Even though TTT diagrams are very useful for studying microstructures, in most of the cases of practical interest, the transformations take place not isothermally but during continuous cooling. Hence, the so-called Continuous Cooling Transformation diagrams (CCT diagrams are very important).

It is possible to go from TTT diagrams to CCT diagrams under certain circumstances, namely, if we assume that the kinetics of the transformation depends only one the fraction of the phases transformed and the temperature. In Figure 7 we show how to calculate the CCT diagram from the isothermal transformation curve, schematically; the steps involved are as follows:

  1. Divide the temperature range into steps of size $\Delta t$;
  2. Calculate the time spent in each temperature range; this calculation is carried out by dividing the time step $\Delta t$ by the time of the isothermal transformation $T$ which corresponds to the average temperature \begin{displaymath} f = \sum_{T_e}^{T} \frac{\Delta t}{t} \end{displaymath} corresponding to the given $\Delta t$;
  3. The cumulative phase fraction then is given by
    $f \approx 1$
  4. The transformation begins when $\frac{70-62}{97-62} = 0.228$. Eq. 1 is known as the additive rule of Scheil.


Quenching is the process of rapdily cooling a material from high temperature. As noted in the earlier module, this rapid cooling is achieved using quenching media.

The thickness of the material to be quenched along with the rate of cooling required helps to choose the quenching medium. The quenching medium has to be chosen carefully. If a quenching medium that cools slower than the required rate is chosen, the quench is not effective in producing the required microstructures and hence properties. On the other hand, if a quenching medium that cools faster than the required rate is used, then that can sometimes lead to defects such as warping and cracking.

There are many different types of quenching: quenching in a fine vapour or mist is known as fog quenching; if quenching is carried out directly from some other heat treatment operation (carburizing for example), it is known as direct quenching; if only some portions of a workpiece is quenched, it is known as selective quenching; and so on.

As noted earlier, quenching is also a method used to determine hardenability of materials.

Probably, the most common example of quenching is what is used in steels; an alloy quneched past the nose of the C-curve in the isothermal tranaformation diagram will undergo martensitic transformation, which, as noted will lead to high hardenss in the material.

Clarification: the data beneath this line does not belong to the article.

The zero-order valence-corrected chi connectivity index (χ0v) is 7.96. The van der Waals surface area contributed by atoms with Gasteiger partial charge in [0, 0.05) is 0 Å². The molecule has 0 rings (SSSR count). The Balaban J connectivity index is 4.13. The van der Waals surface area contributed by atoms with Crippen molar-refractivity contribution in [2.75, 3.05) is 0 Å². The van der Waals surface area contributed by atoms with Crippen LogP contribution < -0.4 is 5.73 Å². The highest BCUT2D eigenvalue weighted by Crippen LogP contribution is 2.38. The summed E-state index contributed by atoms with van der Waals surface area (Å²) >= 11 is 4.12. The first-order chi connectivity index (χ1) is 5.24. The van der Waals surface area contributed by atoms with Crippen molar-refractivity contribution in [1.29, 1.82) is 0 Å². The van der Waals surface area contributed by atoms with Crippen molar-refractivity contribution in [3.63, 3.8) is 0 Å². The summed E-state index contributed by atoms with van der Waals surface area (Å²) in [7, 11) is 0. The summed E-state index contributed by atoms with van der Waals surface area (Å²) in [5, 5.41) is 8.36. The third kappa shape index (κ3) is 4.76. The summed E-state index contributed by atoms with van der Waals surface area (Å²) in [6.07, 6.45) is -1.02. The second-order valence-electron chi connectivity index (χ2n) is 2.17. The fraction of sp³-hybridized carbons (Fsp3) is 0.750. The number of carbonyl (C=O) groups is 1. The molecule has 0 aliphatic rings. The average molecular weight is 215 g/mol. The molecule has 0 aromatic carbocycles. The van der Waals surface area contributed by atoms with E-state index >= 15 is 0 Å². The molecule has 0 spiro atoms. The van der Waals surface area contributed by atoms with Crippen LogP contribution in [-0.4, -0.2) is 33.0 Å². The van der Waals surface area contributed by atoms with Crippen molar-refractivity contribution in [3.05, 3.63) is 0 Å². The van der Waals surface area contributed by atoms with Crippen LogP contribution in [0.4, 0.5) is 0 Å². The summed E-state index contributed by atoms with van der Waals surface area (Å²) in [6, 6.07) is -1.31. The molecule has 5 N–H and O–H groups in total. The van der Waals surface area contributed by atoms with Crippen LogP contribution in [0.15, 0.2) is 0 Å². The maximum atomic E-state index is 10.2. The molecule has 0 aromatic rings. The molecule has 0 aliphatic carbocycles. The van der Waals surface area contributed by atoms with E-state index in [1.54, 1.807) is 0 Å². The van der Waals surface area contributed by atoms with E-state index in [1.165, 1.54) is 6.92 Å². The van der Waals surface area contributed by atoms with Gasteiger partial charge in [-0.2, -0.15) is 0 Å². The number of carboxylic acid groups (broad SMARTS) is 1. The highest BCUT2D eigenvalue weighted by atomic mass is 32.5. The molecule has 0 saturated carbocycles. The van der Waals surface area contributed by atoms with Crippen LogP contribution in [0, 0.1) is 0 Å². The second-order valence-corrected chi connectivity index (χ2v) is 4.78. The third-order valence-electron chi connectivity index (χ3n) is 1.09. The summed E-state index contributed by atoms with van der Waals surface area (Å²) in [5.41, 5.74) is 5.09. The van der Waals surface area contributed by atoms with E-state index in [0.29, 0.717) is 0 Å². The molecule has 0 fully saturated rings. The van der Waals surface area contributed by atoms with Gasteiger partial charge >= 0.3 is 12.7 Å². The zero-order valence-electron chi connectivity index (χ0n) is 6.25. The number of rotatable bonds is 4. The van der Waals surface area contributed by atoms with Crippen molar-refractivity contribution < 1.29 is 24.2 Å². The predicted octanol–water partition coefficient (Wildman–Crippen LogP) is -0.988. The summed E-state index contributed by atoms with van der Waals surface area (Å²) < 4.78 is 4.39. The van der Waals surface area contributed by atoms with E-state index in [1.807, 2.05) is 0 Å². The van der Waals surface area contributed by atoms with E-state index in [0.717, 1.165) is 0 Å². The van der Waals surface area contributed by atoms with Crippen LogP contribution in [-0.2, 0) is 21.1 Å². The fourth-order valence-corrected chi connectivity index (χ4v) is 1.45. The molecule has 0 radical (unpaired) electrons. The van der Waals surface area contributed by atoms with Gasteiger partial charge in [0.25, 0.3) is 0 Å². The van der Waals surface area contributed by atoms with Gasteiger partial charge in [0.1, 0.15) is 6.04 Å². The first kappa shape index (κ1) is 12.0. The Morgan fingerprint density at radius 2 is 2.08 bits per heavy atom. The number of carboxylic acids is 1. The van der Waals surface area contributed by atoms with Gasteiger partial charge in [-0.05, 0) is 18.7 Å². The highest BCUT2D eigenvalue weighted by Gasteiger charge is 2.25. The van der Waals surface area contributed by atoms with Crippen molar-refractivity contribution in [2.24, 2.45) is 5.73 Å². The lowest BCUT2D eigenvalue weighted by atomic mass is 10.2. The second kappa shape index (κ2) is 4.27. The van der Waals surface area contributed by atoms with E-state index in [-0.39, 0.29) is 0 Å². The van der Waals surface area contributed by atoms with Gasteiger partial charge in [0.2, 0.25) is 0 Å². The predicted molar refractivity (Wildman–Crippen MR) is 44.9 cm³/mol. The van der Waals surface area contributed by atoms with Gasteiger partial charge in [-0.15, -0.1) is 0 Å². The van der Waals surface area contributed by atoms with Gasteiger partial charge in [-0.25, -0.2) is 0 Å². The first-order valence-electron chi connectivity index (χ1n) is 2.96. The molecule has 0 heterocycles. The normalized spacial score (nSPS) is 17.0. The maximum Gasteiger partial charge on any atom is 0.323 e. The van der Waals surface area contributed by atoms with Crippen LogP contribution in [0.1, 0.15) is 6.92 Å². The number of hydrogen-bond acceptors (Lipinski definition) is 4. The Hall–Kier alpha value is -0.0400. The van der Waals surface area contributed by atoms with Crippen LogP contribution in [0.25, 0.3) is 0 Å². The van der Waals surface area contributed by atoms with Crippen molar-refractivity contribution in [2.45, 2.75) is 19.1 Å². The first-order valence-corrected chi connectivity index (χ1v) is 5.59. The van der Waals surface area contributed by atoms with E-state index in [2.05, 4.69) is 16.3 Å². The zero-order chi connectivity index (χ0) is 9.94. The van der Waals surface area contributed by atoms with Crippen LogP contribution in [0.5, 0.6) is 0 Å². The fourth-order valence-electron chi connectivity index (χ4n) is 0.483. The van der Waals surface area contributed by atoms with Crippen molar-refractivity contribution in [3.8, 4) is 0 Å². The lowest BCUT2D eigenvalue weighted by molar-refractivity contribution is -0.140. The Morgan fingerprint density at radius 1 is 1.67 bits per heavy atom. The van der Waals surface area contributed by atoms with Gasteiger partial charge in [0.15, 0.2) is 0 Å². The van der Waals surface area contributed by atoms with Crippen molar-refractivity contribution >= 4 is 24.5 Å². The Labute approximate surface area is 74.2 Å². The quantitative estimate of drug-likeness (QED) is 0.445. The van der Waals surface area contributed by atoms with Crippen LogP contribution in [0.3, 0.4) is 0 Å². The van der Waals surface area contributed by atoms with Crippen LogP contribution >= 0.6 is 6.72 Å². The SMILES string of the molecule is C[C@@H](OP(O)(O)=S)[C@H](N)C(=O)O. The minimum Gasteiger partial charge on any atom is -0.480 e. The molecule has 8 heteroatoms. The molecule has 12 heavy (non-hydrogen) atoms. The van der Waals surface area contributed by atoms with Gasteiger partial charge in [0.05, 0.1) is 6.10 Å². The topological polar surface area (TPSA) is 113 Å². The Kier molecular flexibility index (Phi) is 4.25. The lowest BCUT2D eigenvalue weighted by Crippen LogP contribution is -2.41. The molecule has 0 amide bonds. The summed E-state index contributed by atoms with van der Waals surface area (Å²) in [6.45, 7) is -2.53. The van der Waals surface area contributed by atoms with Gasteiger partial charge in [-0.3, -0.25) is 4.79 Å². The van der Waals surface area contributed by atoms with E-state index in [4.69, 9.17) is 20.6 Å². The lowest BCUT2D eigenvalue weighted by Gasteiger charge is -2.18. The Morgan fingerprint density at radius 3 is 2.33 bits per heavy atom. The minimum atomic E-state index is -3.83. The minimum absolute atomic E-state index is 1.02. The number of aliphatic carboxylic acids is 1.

It is also possible to rapidly quench molten metallic liquids to retain the liquid-like structure; such materials are commonly known as metallic glasses.

Quenching is generally carried out to freeze the high temperature structure or phase in the material; however, it is not always possible for the structure to be retained. As noted earlier, during quenching there could be mechanisms such as vacancies diffusing to the grain boundaries leading to PFZs (Precipitate Free Zones) that become operative.

standard heat treatments:-


Consider the TTT diagram as shown and the cooling curves imposed on the TTT diagram shown in Figure 9. The curve 1 in Figure 9 , where the cooling is very slow is called annealing; annealing, in this case, results in coarse pearlite, as indicated.

Annealing is, in general, an operation that results in softening of the given material; such softening might be a result of annihilation of defects, recrystallisation (if the material is sufficiently cold worked), and growth of grains (and, in general, coarser microstructural features). When annealing process removes the stresses in a cold worked material, such a heat treatment process is known as stress relieving operation.

Normalising is a type of annealing with relatively faster cooling rates; normalising, in steels, as shown, leads to fine pearlite.

Age hardening

onsider a schematic phase diagram of an age hardenable alloy as shown  in Figure 10 . The heat treatment process of cooling of the system from the single phase region to the two phase region as shown and holding at the two phase region for long times is known as age hardening; this is because, with increasing times, the hardness of the system changes as shown in Figure 11. As we have seen in Part IV, such hardening behaviour is due to precipitation; the decrease in strength after peak aging is a result of coarsening of precipitates (to be discussed in the next part, namely, Part VII).









Tempering is a heat treatment process in which the hardenss of a hardened alloy is reduced by the appropriate heat treatment process; for example, a steel hardened by the formation of martensite formation can be tempered using the heat treatment process shown in Figure.


Similarly, a steel sample can be qunched past the nose of the C curve and held just above the martensitic start temperature till the entire sample attains an uniform temperature and then air cooling to achieve tempered martensites. This process is known as martempering.

Heat treatments for mass diffusion

There are several heat treatments which are carried out to achieve controlled mass diffusion. Here we list a few cases.

There are several processes in which by diffusing carbon or nitrogen into steels (along with appropriate heat treatments, if need be) can be used to obtain hardened surfaces. These processes are carburizing, nitriding, carbonitriding, cyaniding, and so on.

The opposite process of removal of carbon atoms from the surface of a steel sample is known as decarburizing.

There are processes similar to carburizing which is used in the semi-conductor industry to carry out doping. Similarly, an effect similar to that of decarburization takes place in alclad (duralumin with pure aluminium layer on top) due to the diffusion of copper from duralumin to pure aluminium layer.